Adjuvant exemestane more effective than tamoxifen when combined with ovarian function suppression in young women with hormone-sensitive, early-stage breast cancer

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Published: 1 Jun 2014
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Dr Olivia Pagani - Oncology Institute of Southern Switzerland, Bellinzona, Switzerland

At a press conference at ASCO 2014, Dr Pagani presents a joint analysis of the IBCSG TEXT and SOFT trials - a randomised comparison of adjuvant aromatase inhibitor (AI) exemestane (E) plus ovarian function suppression (OFS) vs tamoxifen (T) plus OFS in premenopausal women with hormone receptor-positive (HR ) early breast cancer (BC).

Read the article or watch the interview for more.


 

Now you’ve been looking at what to do for young women, you had a median age of 43 years so that’s quite young, who have oestrogen receptor positive disease and you’re looking at an AI and ovarian function suppression. Tell me what you were trying to do in this study that you’ve just reported.

We were trying to show if aromatase inhibitors were as effective as in post-menopausal women compared to Tamoxifen which is standard treatment. To do that you have to give these premenopausal women ovarian suppression because aromatase inhibitors require low oestrogen levels which are, of course, usual in post-menopausal women. So to use these drugs you have to give ovarian suppression in premenopausal women to mimic a menopause.

And using ovarian suppression does have a history in Europe and perhaps less so in the USA.

It’s quite controversial, the impact of ovarian function suppression is still pending and we will be able to answer, hopefully, this question with the SOFT trial, the results will be presented later this year. But this trial was going to compare Tamoxifen and aromatase inhibitors and in practice changes in Europe we are more used to give ovarian function suppression, possibly because we use less chemotherapy in general, so we want to focus on the endocrine pathway.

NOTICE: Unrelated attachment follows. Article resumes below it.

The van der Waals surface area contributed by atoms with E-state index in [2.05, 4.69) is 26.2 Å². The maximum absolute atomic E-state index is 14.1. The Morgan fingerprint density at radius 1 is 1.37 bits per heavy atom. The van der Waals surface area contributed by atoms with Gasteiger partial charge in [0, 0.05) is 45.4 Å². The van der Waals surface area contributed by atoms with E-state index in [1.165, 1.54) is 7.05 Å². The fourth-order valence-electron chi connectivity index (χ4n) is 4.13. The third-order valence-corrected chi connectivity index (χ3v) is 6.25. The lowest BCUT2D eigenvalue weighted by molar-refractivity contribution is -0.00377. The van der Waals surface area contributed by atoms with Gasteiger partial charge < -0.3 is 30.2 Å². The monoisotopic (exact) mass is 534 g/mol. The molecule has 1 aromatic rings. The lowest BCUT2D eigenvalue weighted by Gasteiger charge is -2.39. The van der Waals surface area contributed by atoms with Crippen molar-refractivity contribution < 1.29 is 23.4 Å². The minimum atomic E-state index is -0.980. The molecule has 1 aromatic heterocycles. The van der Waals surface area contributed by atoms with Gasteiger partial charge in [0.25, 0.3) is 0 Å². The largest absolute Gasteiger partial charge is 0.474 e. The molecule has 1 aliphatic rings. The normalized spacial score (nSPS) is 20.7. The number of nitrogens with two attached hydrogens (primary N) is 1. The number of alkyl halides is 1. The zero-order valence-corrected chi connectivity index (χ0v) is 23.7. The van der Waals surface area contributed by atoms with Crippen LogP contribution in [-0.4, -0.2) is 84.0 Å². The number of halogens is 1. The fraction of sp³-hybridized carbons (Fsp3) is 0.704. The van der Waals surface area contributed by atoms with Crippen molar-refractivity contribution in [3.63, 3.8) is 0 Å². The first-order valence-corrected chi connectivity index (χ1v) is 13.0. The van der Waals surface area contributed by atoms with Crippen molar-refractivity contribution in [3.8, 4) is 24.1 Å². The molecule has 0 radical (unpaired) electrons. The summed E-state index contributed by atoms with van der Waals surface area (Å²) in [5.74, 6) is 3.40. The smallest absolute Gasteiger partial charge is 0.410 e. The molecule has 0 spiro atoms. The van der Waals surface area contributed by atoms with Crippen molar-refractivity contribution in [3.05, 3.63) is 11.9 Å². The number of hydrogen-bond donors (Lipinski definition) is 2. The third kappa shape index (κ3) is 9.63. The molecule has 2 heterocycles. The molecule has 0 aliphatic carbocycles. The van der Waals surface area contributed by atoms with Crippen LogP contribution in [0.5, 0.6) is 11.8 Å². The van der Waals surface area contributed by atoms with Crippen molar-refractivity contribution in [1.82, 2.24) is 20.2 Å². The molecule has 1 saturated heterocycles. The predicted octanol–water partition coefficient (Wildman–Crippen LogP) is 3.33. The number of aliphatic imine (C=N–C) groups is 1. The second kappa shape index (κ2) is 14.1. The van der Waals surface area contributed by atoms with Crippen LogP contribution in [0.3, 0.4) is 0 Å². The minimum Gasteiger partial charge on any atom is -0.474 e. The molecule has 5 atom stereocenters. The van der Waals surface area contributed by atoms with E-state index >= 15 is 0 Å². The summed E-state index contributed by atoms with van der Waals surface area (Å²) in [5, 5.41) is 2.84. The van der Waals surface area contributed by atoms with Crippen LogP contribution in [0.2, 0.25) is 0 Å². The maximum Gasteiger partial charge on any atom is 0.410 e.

So, in the setting of using ovarian function suppression you’ve combined the results of two trials, the TEXT and SOFT, and you’ve got nearly 5,000 patients in this. What did you do and what did you find?

We combined the results of these two trials which were originally planned to be analysed separately because, surprisingly, the outcome of these women was very, very good. So the outcomes when looking at the data separately would have been too long and too late. So we decided to combine these trials from the beginning and what we found is that exemestane plus ovarian function suppression is more effective than Tamoxifen plus ovarian suppression and improves all the disease outcomes, which is disease free survival, breast cancer recurrence free interval, distant recurrence free interval.

Now you have the overall survival is practically grazing 100% at five years, isn’t it? 95-96%. But the disease-free survival, there is a gap opening up, then, between the use of the aromatase inhibitor and Tamoxifen.

Yes, there is an improvement of 3.8% which is similar to what was seen with aromatase inhibitors in postmenopausal women compared to Tamoxifen. So we had the same results, comparable to what was seen with aromatase inhibitors in postmenopausal, which was what we were looking at.

But both Tamoxifen and the AI are good because you’ve got 91% versus 87%, so we’re talking about highly effective therapies here, aren’t we?

Yes. And what, in my opinion, is very important is that 43% of these women did not receive any chemotherapy. So this is a result with just combined endocrine therapy, which is amazing.

So you can offer a young woman a relatively non-toxic approach to resolving her disease?

Yes, you have to select these women quite carefully, of course, because the women who did not receive chemotherapy were at lower risk, they were a little bit older with tumours which were smaller, less node positive. But in this population 21% of the TEXT trial had node positive disease so it’s quite a brilliant result.

What are, then, the clinical implications that doctors could actually use, in your opinion, now?

In my opinion if you want to use the ovarian function suppression, so if you currently use ovarian function suppression now, the choice is to combine it with an aromatase inhibitor, in this case exemestane but we don’t think there is any difference between the different aromatase inhibitors.

You are going to get data on just how beneficial it is to use ovarian function suppression, aren’t you?

Yes.

That’s pending.

That’s still pending and so the results will be available at the end of this year.

So what’s your gut feeling about using this more complete form of hormone therapy?

I’m a believer of the ovarian function suppression because we think that this way we block the oestrogen pathway much more completely than using Tamoxifen alone, especially in very young women, younger than 40, for example, who are at higher risk, node positive for example, which is my clinical practice usually. So I will change my clinical practice now with these results.

So what’s the quick bottom line message for cancer doctors then?

It’s that you can have a very effective endocrine combination therapy with ovarian function suppression and an aromatase inhibitor. You can use this strategy in young pre-menopausal women and I think it’s very effective.